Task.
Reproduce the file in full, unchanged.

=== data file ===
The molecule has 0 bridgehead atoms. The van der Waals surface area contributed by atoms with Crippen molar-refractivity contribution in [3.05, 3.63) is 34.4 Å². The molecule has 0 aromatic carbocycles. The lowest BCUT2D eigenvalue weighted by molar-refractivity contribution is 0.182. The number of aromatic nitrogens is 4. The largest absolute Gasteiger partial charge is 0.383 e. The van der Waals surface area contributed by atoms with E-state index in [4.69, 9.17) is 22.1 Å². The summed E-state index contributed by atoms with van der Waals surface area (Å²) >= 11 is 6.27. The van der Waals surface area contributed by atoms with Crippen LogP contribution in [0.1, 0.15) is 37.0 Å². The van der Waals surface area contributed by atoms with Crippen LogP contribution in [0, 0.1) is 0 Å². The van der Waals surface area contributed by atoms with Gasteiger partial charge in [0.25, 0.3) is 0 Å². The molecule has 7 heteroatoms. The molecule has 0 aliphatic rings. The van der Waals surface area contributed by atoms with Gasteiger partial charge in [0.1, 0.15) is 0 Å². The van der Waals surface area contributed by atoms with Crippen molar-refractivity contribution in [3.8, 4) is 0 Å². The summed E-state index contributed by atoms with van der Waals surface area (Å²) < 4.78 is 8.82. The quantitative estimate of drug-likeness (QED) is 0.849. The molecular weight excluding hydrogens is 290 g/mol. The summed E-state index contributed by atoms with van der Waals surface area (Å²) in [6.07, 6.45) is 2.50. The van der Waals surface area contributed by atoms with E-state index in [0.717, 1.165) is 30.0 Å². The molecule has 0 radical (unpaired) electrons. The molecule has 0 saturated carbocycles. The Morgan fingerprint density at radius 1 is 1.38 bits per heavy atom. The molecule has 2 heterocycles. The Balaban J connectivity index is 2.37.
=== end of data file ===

The molecule has 0 bridgehead atoms. The van der Waals surface area contributed by atoms with Crippen molar-refractivity contribution in [3.05, 3.63) is 34.4 Å². The molecule has 0 aromatic carbocycles. The lowest BCUT2D eigenvalue weighted by molar-refractivity contribution is 0.182. The number of aromatic nitrogens is 4. The largest absolute Gasteiger partial charge is 0.383 e. The van der Waals surface area contributed by atoms with E-state index in [4.69, 9.17) is 22.1 Å². The summed E-state index contributed by atoms with van der Waals surface area (Å²) >= 11 is 6.27. The van der Waals surface area contributed by atoms with Crippen LogP contribution in [0.1, 0.15) is 37.0 Å². The van der Waals surface area contributed by atoms with Crippen LogP contribution in [0, 0.1) is 0 Å². The van der Waals surface area contributed by atoms with Gasteiger partial charge in [0.25, 0.3) is 0 Å². The molecule has 7 heteroatoms. The molecule has 0 aliphatic rings. The van der Waals surface area contributed by atoms with Gasteiger partial charge in [0.1, 0.15) is 0 Å². The van der Waals surface area contributed by atoms with Crippen molar-refractivity contribution in [3.8, 4) is 0 Å². The summed E-state index contributed by atoms with van der Waals surface area (Å²) < 4.78 is 8.82. The quantitative estimate of drug-likeness (QED) is 0.849. The molecular weight excluding hydrogens is 290 g/mol. The summed E-state index contributed by atoms with van der Waals surface area (Å²) in [6.07, 6.45) is 2.50. The van der Waals surface area contributed by atoms with E-state index in [0.717, 1.165) is 30.0 Å². The molecule has 0 radical (unpaired) electrons. The molecule has 0 saturated carbocycles. The Morgan fingerprint density at radius 1 is 1.38 bits per heavy atom. The molecule has 2 heterocycles. The Balaban J connectivity index is 2.37.